I want to create a program (on the Ethereum Virtual Machine), that can access some data under certains condition (only if authorized). So the program checks the authorization, and then (eventually) accesses the data.

What if a dishonest node execute a different program that accesses the data without checking authorizations? Does Ethereum offer some protection against node that want to execute a program "alone"? Or should I implement something that allows accessing that data only if a large part of nodes achieve consensus?

I hope I explained it clear. Thank you

  • what do you mean by accessing data? reading data in your contract? – Roland Kofler Jul 25 '16 at 13:37

To make it clear: You do not have privacy in the blockchain.

You can store some data in a smart contract and then provide some access conditions. But that only limits the data that can be seen by calling the code of the smart contract.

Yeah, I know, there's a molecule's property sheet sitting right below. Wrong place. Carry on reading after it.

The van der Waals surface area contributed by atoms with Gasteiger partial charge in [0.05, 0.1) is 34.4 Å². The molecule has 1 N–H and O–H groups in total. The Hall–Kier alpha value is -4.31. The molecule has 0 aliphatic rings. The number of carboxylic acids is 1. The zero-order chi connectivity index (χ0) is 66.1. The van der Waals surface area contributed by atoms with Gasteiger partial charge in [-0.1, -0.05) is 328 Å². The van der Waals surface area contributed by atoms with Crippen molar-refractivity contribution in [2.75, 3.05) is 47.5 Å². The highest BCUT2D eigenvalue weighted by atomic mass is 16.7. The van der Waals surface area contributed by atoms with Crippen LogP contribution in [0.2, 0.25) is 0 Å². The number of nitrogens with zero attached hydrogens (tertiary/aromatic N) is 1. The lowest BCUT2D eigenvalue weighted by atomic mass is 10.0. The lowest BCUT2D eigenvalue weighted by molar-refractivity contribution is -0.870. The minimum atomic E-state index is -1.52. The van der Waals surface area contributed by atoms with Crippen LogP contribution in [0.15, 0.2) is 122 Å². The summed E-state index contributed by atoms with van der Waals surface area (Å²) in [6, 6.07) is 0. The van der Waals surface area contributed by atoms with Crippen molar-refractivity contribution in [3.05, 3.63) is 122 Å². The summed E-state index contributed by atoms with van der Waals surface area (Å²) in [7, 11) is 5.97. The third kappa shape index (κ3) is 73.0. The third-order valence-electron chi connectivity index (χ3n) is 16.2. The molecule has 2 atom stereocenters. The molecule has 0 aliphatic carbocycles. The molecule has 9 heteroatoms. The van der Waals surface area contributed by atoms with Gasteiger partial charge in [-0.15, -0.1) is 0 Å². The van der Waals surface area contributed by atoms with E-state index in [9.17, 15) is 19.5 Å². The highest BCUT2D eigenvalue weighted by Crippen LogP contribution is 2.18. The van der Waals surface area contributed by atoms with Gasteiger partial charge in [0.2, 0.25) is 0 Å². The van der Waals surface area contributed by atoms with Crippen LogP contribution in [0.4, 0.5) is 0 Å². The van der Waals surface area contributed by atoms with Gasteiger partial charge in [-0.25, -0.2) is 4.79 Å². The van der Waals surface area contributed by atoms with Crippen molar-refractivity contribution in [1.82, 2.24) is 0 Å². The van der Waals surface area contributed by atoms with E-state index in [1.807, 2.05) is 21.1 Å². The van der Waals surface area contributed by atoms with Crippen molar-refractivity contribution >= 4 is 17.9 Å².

The way blockchain works, at least for now, is that everyone who mines has every bit of information of the blockchain stored on their disk. So no one is stopping them from just going on disk and look for anything stored on the blockchain without using any function call or interacting with smart contracts.

There are some techniques that could be used to hide information in blockchain, but they are not really blockchain related. By default blockchain does not provide any privacy.

To answer the other question: If a node executes a different code then the one stored in the smart contract it will be detected by the network and it will not validate the execution.

If your data resides in the contract it can be read by every node without asking for permission. What Ethereum guarantees is only the state change that your contract describes is correct. Correct means that it was initiated by a transaction with enough gas and that the result of the execution is correctly published in the blockchain. This is guaranteed because every node executes the contract in order to mine a block correctly. So other nodes would see that the state-tree the attacker generates is not correct and reject the block as invalid.

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